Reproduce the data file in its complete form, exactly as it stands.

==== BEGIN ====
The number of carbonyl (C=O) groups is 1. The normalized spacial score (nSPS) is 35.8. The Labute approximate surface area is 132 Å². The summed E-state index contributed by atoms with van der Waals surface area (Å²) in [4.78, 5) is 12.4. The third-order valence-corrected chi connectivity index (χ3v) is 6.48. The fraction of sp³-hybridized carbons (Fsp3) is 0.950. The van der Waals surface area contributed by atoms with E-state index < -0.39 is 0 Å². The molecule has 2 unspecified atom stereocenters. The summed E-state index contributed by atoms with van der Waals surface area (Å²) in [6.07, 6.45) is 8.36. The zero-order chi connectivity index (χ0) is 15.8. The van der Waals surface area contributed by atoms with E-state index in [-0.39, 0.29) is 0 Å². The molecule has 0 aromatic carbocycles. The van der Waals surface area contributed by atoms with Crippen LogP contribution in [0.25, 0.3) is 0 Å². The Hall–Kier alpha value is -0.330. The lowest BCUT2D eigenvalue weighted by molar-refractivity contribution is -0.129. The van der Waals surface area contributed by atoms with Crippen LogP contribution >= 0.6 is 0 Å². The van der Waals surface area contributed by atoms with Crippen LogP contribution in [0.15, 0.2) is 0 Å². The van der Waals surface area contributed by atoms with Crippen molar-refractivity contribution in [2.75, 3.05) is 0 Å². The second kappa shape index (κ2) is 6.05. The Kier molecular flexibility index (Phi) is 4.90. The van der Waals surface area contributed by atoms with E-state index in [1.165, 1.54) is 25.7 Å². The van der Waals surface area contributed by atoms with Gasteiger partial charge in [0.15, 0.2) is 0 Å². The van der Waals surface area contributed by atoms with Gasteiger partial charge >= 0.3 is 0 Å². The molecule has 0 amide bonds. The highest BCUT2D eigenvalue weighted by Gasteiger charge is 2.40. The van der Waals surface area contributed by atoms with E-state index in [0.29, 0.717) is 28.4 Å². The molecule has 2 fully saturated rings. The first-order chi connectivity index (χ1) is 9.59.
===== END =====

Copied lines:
The number of carbonyl (C=O) groups is 1. The normalized spacial score (nSPS) is 35.8. The Labute approximate surface area is 132 Å². The summed E-state index contributed by atoms with van der Waals surface area (Å²) in [4.78, 5) is 12.4. The third-order valence-corrected chi connectivity index (χ3v) is 6.48. The fraction of sp³-hybridized carbons (Fsp3) is 0.950. The van der Waals surface area contributed by atoms with E-state index < -0.39 is 0 Å². The molecule has 2 unspecified atom stereocenters. The summed E-state index contributed by atoms with van der Waals surface area (Å²) in [6.07, 6.45) is 8.36. The zero-order chi connectivity index (χ0) is 15.8. The van der Waals surface area contributed by atoms with E-state index in [-0.39, 0.29) is 0 Å². The molecule has 0 aromatic carbocycles. The van der Waals surface area contributed by atoms with Crippen LogP contribution in [0.25, 0.3) is 0 Å². The Hall–Kier alpha value is -0.330. The lowest BCUT2D eigenvalue weighted by molar-refractivity contribution is -0.129. The van der Waals surface area contributed by atoms with Crippen LogP contribution >= 0.6 is 0 Å². The van der Waals surface area contributed by atoms with Crippen LogP contribution in [0.15, 0.2) is 0 Å². The van der Waals surface area contributed by atoms with Crippen molar-refractivity contribution in [2.75, 3.05) is 0 Å². The second kappa shape index (κ2) is 6.05. The Kier molecular flexibility index (Phi) is 4.90. The van der Waals surface area contributed by atoms with E-state index in [1.165, 1.54) is 25.7 Å². The van der Waals surface area contributed by atoms with Gasteiger partial charge in [0.15, 0.2) is 0 Å². The van der Waals surface area contributed by atoms with Gasteiger partial charge >= 0.3 is 0 Å². The molecule has 0 amide bonds. The highest BCUT2D eigenvalue weighted by Gasteiger charge is 2.40. The van der Waals surface area contributed by atoms with E-state index in [0.29, 0.717) is 28.4 Å². The molecule has 2 fully saturated rings. The first-order chi connectivity index (χ1) is 9.59.